Revelatory…fascinating” (The New York Times): The first definitive biography of Bob Hope, featuring exclusive and extensive reporting that makes the persuasive case that he was the most important entertainer of the twentieth century. With his topical jokes and his all-American, brash-but-cowardly screen character, Bob Hope was the only entertainer to achieve top-rated success in every major mass-entertainment medium of the century, from vaudeville in the 1920s all the way to television in the 1950s, 1960s, and 1970s. He virtually invented modern stand-up comedy. Above all, he helped redefine the very notion of what it means to be a star: a savvy businessman, an enterprising builder of his own brand, and a public-spirited entertainer whose Christmas military tours and unflagging work for charity set the standard for public service in Hollywood. As Richard Zoglin shows in this “entertaining and important book” (The Wall Street Journal), there is still much to be learned about this most public of figures, from his secret first marriage and his stint in reform school, to his indiscriminate womanizing and his ambivalent relationships with Bing Crosby and Johnny Carson. Hope could be cold, self-centered, tight with a buck, and perhaps the least introspective man in Hollywood. But he was also a tireless worker, devoted to his fans, and generous with friends.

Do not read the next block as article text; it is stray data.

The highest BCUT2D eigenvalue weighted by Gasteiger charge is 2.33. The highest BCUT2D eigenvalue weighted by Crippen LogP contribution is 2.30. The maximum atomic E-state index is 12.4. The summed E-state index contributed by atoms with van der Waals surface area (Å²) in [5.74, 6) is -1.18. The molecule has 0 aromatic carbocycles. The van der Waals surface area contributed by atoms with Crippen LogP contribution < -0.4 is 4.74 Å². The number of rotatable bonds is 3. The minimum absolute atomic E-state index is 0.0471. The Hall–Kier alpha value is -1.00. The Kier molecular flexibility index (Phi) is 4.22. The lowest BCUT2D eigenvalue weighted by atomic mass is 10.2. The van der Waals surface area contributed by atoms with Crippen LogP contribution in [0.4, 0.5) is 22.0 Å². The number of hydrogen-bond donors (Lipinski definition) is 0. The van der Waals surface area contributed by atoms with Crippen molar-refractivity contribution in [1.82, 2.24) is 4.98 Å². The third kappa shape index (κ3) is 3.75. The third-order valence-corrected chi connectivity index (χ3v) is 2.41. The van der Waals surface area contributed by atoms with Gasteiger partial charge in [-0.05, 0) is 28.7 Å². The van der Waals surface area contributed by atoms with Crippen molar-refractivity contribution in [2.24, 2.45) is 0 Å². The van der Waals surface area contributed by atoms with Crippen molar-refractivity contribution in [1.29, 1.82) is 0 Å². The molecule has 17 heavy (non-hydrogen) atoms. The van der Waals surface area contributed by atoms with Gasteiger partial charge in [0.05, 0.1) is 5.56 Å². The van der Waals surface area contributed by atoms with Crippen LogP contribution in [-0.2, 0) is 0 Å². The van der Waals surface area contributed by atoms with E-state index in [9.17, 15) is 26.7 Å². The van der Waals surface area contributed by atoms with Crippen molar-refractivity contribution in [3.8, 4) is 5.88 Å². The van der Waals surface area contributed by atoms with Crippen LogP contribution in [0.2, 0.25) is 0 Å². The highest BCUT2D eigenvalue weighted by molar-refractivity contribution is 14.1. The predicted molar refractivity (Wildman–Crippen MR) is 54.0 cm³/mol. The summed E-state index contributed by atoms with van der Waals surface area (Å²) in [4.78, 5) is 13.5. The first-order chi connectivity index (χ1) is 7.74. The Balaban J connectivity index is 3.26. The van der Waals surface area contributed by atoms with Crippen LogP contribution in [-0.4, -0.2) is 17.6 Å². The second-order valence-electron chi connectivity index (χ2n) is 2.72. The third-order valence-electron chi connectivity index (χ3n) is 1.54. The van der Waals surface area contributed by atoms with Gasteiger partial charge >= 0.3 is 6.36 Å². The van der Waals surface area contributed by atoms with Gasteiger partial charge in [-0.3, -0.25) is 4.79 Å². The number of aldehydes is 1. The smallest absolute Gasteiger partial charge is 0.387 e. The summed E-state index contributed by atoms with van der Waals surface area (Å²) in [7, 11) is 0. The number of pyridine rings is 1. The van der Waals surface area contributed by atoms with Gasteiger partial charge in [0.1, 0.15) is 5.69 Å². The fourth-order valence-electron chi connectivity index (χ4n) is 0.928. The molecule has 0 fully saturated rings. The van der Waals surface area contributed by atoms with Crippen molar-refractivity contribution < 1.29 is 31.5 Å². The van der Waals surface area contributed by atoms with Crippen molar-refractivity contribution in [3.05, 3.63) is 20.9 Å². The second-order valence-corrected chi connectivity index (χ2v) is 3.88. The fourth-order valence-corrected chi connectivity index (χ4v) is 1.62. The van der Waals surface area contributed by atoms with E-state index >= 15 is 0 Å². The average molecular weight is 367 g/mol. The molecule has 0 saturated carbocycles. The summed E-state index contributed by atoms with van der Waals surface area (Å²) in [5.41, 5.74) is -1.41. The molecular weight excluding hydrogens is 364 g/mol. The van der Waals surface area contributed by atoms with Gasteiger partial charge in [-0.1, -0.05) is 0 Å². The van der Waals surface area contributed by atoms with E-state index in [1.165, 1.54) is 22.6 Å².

Richard Zoglin is a contributing editor and theater critic for Time magazine. His book Comedy at the Edge: How Stand-up in the 1970s Changed America is considered the definitive history of that seminal era in stand-up comedy. Zoglin is a native of Kansas City, Missouri, and currently lives in New York City.
Hardcover: 576 pages
Trim Size: 6 x 9
16 page black & white photo insert
Publisher: Simon & Schuster
Biography / Autobiography